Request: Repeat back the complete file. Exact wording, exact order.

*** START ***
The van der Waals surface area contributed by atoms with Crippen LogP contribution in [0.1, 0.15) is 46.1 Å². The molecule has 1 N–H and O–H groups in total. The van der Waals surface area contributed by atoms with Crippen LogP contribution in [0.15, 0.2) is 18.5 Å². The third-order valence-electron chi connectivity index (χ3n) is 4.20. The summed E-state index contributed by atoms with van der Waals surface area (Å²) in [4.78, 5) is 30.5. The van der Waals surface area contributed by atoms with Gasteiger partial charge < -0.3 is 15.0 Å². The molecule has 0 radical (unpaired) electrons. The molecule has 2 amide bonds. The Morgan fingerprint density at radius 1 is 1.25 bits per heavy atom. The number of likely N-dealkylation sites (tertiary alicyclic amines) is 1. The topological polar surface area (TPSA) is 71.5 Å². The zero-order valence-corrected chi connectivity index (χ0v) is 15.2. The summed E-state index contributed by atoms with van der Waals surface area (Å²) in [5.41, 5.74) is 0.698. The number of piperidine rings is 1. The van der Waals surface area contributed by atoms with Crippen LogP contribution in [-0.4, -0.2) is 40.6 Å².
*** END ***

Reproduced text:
The van der Waals surface area contributed by atoms with Crippen LogP contribution in [0.1, 0.15) is 46.1 Å². The molecule has 1 N–H and O–H groups in total. The van der Waals surface area contributed by atoms with Crippen LogP contribution in [0.15, 0.2) is 18.5 Å². The third-order valence-electron chi connectivity index (χ3n) is 4.20. The summed E-state index contributed by atoms with van der Waals surface area (Å²) in [4.78, 5) is 30.5. The van der Waals surface area contributed by atoms with Gasteiger partial charge < -0.3 is 15.0 Å². The molecule has 0 radical (unpaired) electrons. The molecule has 2 amide bonds. The Morgan fingerprint density at radius 1 is 1.25 bits per heavy atom. The number of likely N-dealkylation sites (tertiary alicyclic amines) is 1. The topological polar surface area (TPSA) is 71.5 Å². The zero-order valence-corrected chi connectivity index (χ0v) is 15.2. The summed E-state index contributed by atoms with van der Waals surface area (Å²) in [5.41, 5.74) is 0.698. The number of piperidine rings is 1. The van der Waals surface area contributed by atoms with Crippen LogP contribution in [-0.4, -0.2) is 40.6 Å².